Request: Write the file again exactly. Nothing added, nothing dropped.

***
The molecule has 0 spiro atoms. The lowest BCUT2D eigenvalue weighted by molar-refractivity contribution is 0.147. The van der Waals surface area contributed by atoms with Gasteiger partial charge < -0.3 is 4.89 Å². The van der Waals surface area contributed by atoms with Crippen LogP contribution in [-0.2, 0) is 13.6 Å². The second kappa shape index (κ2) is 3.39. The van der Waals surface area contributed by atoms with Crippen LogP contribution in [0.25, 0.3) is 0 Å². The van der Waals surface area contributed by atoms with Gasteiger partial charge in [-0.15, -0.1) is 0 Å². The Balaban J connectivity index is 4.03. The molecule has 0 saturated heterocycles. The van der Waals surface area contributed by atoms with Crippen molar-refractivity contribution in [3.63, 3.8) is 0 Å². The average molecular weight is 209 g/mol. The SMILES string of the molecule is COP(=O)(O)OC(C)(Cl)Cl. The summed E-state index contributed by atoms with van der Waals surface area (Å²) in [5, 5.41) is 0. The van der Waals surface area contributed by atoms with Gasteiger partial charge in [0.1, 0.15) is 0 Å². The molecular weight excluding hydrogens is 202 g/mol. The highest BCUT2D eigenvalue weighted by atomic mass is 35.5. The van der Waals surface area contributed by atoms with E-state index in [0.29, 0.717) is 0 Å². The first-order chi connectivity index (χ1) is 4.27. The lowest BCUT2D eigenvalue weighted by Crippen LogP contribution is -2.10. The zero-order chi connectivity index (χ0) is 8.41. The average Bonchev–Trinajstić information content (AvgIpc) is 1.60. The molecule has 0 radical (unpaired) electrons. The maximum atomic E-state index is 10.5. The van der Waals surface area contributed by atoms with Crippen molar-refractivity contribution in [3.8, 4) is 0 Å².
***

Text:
The molecule has 0 spiro atoms. The lowest BCUT2D eigenvalue weighted by molar-refractivity contribution is 0.147. The van der Waals surface area contributed by atoms with Gasteiger partial charge < -0.3 is 4.89 Å². The van der Waals surface area contributed by atoms with Crippen LogP contribution in [-0.2, 0) is 13.6 Å². The second kappa shape index (κ2) is 3.39. The van der Waals surface area contributed by atoms with Crippen LogP contribution in [0.25, 0.3) is 0 Å². The van der Waals surface area contributed by atoms with Gasteiger partial charge in [-0.15, -0.1) is 0 Å². The Balaban J connectivity index is 4.03. The molecule has 0 saturated heterocycles. The van der Waals surface area contributed by atoms with Crippen molar-refractivity contribution in [3.63, 3.8) is 0 Å². The average molecular weight is 209 g/mol. The SMILES string of the molecule is COP(=O)(O)OC(C)(Cl)Cl. The summed E-state index contributed by atoms with van der Waals surface area (Å²) in [5, 5.41) is 0. The van der Waals surface area contributed by atoms with Gasteiger partial charge in [0.1, 0.15) is 0 Å². The molecular weight excluding hydrogens is 202 g/mol. The highest BCUT2D eigenvalue weighted by atomic mass is 35.5. The van der Waals surface area contributed by atoms with E-state index in [0.29, 0.717) is 0 Å². The first-order chi connectivity index (χ1) is 4.27. The lowest BCUT2D eigenvalue weighted by Crippen LogP contribution is -2.10. The zero-order chi connectivity index (χ0) is 8.41. The average Bonchev–Trinajstić information content (AvgIpc) is 1.60. The molecule has 0 radical (unpaired) electrons. The maximum atomic E-state index is 10.5. The van der Waals surface area contributed by atoms with Crippen molar-refractivity contribution in [3.8, 4) is 0 Å².